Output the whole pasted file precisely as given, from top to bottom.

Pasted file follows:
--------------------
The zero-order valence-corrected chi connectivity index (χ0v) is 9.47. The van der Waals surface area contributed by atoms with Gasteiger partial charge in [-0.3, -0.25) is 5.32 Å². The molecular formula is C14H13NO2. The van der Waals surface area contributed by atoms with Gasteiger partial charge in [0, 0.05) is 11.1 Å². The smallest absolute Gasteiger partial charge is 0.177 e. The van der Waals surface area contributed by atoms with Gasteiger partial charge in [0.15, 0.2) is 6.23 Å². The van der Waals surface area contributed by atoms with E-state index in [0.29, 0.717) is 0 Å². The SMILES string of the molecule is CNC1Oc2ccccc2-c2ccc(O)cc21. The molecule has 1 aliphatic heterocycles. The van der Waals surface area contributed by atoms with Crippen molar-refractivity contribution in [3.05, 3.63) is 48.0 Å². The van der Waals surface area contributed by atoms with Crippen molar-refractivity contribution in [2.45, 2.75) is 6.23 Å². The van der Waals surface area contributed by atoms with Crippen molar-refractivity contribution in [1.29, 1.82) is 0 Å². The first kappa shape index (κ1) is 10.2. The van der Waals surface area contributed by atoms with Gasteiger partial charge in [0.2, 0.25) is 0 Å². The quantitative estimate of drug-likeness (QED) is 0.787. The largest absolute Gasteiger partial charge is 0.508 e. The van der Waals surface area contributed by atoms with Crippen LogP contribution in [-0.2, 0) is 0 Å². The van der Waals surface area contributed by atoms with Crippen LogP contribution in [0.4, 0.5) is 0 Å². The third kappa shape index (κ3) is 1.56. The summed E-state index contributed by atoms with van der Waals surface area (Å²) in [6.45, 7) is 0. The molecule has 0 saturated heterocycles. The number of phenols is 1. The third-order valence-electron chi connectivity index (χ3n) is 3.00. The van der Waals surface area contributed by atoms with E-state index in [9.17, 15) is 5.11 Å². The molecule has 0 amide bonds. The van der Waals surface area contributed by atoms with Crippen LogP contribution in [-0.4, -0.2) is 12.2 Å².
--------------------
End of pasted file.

The zero-order valence-corrected chi connectivity index (χ0v) is 9.47. The van der Waals surface area contributed by atoms with Gasteiger partial charge in [-0.3, -0.25) is 5.32 Å². The molecular formula is C14H13NO2. The van der Waals surface area contributed by atoms with Gasteiger partial charge in [0, 0.05) is 11.1 Å². The smallest absolute Gasteiger partial charge is 0.177 e. The van der Waals surface area contributed by atoms with Gasteiger partial charge in [0.15, 0.2) is 6.23 Å². The van der Waals surface area contributed by atoms with E-state index in [0.29, 0.717) is 0 Å². The SMILES string of the molecule is CNC1Oc2ccccc2-c2ccc(O)cc21. The molecule has 1 aliphatic heterocycles. The van der Waals surface area contributed by atoms with Crippen molar-refractivity contribution in [3.05, 3.63) is 48.0 Å². The van der Waals surface area contributed by atoms with Crippen molar-refractivity contribution in [2.45, 2.75) is 6.23 Å². The van der Waals surface area contributed by atoms with Crippen molar-refractivity contribution in [1.29, 1.82) is 0 Å². The first kappa shape index (κ1) is 10.2. The van der Waals surface area contributed by atoms with Gasteiger partial charge in [0.2, 0.25) is 0 Å². The quantitative estimate of drug-likeness (QED) is 0.787. The largest absolute Gasteiger partial charge is 0.508 e. The van der Waals surface area contributed by atoms with Crippen LogP contribution in [-0.2, 0) is 0 Å². The van der Waals surface area contributed by atoms with Crippen LogP contribution in [0.4, 0.5) is 0 Å². The third kappa shape index (κ3) is 1.56. The summed E-state index contributed by atoms with van der Waals surface area (Å²) in [6.45, 7) is 0. The molecule has 0 saturated heterocycles. The number of phenols is 1. The third-order valence-electron chi connectivity index (χ3n) is 3.00. The van der Waals surface area contributed by atoms with E-state index in [9.17, 15) is 5.11 Å². The molecule has 0 amide bonds. The van der Waals surface area contributed by atoms with Crippen LogP contribution in [-0.4, -0.2) is 12.2 Å².